Japan Has An Anti-Procrastination Café — Here's What That Means

Why do today what you can do tomorrow? If this would make an ideal title for your real-life story, you may have already decided to read this article another day. If, however, you are still here, you may be interested in learning more about procrastination. According to a recent poll conducted by CBS News, 27% of Americans have a tendency to put off doing things. (This number may have been higher if the procrastinators got around to doing the poll). The survey also reveals that women and people between the ages of 45 and 64 are most likely to say they "git 'er done." So why do some people procrastinate on the simplest tasks, while others whip through some, like tackling the perfect hard-boiled egg?

According to a study by Psychological Science of 264 brains, people who lean towards procrastination possess significantly larger amygdalas — the section of the brain that "processes our emotions and controls our motivations" (via BBC). On top of this, procrastinators also tend to have poor connections between the amygdala and the dorsal anterior cingulate cortex (DACC). The DACC relies on information from the amygdala to decide what it will tell the body to do. This bigger-than-usual amygdala may result in greater anxiety and less emotional control, which will then make the DACC decide not to do something — in other words, it will decide to procrastinate. 

While this is all very interesting, you are likely wondering what you can do to overcome your big amygdala. 

You must set a goal at this task-oriented café

Three recommendations that Lifehack suggests for defeating procrastination include seeking out an environment that is conducive to focusing on the task at hand, creating a realistic deadline that has been broken down into doable steps, and surrounding yourself with people who inspire you to get things done. Interestingly, Tokyo's "Manuscript Writing Café" provides all of the above.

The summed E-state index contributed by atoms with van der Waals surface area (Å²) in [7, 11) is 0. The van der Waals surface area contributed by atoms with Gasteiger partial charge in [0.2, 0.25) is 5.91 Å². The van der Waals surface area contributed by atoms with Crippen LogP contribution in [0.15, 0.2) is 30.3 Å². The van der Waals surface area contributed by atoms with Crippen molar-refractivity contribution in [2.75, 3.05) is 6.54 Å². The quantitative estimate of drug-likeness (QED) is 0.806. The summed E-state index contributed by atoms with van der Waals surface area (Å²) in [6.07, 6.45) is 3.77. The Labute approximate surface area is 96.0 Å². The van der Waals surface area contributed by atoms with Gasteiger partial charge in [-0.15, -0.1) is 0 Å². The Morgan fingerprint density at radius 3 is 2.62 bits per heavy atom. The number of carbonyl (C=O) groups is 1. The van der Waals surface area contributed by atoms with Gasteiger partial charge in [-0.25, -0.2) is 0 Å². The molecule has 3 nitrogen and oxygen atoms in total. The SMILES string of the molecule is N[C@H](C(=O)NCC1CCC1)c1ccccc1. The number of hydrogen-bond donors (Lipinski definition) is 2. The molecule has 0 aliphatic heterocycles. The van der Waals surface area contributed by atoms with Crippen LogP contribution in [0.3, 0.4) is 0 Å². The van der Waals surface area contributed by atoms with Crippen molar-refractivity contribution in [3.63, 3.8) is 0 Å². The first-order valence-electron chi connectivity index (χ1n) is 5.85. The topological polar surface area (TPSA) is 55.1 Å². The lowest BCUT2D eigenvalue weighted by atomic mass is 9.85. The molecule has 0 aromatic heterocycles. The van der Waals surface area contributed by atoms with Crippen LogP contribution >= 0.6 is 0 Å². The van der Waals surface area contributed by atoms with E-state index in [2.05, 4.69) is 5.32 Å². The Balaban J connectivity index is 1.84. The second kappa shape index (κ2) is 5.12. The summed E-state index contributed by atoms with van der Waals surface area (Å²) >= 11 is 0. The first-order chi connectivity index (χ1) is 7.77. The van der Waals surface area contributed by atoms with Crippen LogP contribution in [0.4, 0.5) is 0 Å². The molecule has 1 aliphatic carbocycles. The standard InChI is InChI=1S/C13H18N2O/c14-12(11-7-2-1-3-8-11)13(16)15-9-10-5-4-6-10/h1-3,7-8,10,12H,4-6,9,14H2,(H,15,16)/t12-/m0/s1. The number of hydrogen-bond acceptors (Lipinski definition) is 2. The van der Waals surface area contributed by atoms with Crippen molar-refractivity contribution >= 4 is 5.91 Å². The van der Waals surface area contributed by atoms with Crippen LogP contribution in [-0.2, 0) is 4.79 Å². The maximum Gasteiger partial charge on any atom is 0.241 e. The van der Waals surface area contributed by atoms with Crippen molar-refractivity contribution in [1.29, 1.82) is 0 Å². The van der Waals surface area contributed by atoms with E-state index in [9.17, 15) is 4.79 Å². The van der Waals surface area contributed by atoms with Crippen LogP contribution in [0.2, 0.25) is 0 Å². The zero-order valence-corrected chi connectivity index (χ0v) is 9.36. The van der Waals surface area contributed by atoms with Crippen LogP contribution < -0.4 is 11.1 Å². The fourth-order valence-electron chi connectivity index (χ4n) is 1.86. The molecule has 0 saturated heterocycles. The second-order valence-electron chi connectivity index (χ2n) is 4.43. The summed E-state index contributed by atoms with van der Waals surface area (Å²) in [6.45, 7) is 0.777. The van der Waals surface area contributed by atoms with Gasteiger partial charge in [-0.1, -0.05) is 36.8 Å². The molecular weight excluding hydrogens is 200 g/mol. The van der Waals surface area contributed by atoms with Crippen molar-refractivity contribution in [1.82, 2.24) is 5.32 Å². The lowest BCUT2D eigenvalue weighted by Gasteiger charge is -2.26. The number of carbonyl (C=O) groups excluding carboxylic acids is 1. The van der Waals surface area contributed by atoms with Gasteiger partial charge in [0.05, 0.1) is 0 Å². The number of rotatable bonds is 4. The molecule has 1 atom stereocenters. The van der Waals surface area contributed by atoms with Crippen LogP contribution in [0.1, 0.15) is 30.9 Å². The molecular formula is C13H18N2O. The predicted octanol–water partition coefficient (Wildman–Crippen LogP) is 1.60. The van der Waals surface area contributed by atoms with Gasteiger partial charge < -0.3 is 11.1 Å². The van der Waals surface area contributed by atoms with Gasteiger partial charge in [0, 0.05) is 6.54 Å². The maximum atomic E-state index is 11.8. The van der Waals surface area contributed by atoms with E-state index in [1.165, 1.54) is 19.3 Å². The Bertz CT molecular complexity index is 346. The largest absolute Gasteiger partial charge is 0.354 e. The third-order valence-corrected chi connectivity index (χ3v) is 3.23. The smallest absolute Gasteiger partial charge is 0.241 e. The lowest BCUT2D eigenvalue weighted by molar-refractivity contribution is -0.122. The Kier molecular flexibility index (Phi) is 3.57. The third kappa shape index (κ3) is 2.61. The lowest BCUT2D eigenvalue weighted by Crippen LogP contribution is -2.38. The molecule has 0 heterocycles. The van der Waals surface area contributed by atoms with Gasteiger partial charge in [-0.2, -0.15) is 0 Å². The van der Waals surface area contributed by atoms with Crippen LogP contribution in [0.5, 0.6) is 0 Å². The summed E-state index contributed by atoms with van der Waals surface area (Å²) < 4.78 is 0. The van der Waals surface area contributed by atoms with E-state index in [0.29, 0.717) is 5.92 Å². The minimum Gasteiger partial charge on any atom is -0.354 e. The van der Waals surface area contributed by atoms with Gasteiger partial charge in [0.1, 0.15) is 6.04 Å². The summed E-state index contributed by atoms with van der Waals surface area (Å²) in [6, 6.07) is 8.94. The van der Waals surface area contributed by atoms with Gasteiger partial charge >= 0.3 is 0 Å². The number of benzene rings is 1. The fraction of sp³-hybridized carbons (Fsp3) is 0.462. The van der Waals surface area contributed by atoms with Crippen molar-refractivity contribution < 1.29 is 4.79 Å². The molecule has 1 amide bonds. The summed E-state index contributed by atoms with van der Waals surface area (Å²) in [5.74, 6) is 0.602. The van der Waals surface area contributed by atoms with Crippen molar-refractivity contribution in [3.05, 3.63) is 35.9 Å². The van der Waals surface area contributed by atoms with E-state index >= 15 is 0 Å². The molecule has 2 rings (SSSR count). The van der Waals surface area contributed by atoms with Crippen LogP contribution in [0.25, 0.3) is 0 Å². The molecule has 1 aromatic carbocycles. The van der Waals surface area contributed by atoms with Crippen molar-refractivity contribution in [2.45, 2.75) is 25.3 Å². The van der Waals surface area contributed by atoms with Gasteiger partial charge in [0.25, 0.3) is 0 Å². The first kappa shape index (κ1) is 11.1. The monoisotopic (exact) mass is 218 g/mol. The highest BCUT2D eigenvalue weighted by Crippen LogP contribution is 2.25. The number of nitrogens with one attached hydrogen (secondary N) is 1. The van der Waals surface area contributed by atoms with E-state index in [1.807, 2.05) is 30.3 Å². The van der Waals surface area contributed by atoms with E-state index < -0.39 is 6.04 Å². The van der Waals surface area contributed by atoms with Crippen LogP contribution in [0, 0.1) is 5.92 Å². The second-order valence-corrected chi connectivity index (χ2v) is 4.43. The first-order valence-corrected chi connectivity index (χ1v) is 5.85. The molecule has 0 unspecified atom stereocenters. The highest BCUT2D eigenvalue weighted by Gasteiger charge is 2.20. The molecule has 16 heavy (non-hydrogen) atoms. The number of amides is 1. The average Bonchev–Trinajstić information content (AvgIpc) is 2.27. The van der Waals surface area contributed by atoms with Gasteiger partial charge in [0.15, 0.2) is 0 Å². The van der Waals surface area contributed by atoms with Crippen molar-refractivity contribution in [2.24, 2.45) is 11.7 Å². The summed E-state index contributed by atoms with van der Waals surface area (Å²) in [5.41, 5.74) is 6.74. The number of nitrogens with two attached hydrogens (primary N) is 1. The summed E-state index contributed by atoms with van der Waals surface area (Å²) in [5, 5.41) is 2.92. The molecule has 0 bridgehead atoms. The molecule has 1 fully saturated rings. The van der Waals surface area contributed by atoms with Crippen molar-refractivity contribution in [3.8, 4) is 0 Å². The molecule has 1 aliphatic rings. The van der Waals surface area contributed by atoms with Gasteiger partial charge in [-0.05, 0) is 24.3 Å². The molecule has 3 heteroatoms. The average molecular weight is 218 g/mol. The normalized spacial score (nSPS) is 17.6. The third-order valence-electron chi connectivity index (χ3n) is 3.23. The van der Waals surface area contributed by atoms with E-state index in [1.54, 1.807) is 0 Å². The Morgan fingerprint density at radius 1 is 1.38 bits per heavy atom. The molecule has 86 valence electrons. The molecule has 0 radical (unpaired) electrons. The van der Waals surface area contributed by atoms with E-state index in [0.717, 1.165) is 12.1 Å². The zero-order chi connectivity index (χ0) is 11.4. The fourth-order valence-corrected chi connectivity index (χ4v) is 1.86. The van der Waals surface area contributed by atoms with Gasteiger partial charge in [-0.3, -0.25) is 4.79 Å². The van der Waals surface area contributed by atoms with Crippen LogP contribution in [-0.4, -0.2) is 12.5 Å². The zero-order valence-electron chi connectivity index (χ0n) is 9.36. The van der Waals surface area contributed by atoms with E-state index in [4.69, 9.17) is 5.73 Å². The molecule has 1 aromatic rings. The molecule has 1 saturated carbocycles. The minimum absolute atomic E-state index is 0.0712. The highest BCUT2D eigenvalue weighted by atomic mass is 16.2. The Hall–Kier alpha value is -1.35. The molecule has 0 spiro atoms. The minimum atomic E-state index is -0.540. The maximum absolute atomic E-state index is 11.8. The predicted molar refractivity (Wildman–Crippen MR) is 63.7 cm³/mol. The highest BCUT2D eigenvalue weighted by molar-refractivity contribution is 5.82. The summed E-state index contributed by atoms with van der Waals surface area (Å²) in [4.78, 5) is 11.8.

Need an ideal setting that's conducive to work? No problem. Insider explains that this café is limited to just 10 seats, so noise will be kept to a minimum. Plus, you won't have to worry about getting up to prepare a drink. Your spot comes with as much tea or coffee as you can consume. Do you want to set a deadline that explicitly states your goal? They've got this covered too. According to Japan Today, one of the first things you will be asked to do upon entering the café is to write down how many words you need to write and when you will have them completed. Yes, you must commit to a measurable goal in writing. 

How do you go about surrounding yourself with motivational people in a room full of strangers focused on their own tasks? This is where it gets interesting. 

You can choose the level of nagging you'll receive

Before venturing into the Manuscript Writing Café, it is important to identify just how much prompting, nudging, and downright nagging you will require to reach your goal. Yes, the folks at this quirky spot will customize their "poking and prodding" to your wishes. Vice reports that the "mild" option will involve the occasional "How's it going?" CNN says the "normal" selection will spark them to check on you every 30 minutes, and that "hard" will leave them hovering over your shoulder. Vice admits that it may also involve shaming. So, before opting for this choice, you may want to don your thickest skin and get ready to bite your tongue a lot. 

You are not to leave until you've accomplished your task. Insider warns that they post a board with the names of those who had the audacity to leave without completing their goals. And besides possibly sacrificing your self-respect, there is a fee for all this nagging and name-posting. The first half-hour will cost roughly $1.00 and each hour after that will run you $2.34 (via CNN). If you manage to finish a task that you've been putting off for ages, it's well worth the expense to both your soul and your wallet. 

The only clincher may be the lengthy flight to Japan, the home of sashimi and Japanese katsu. And now you have another reason to procrastinate.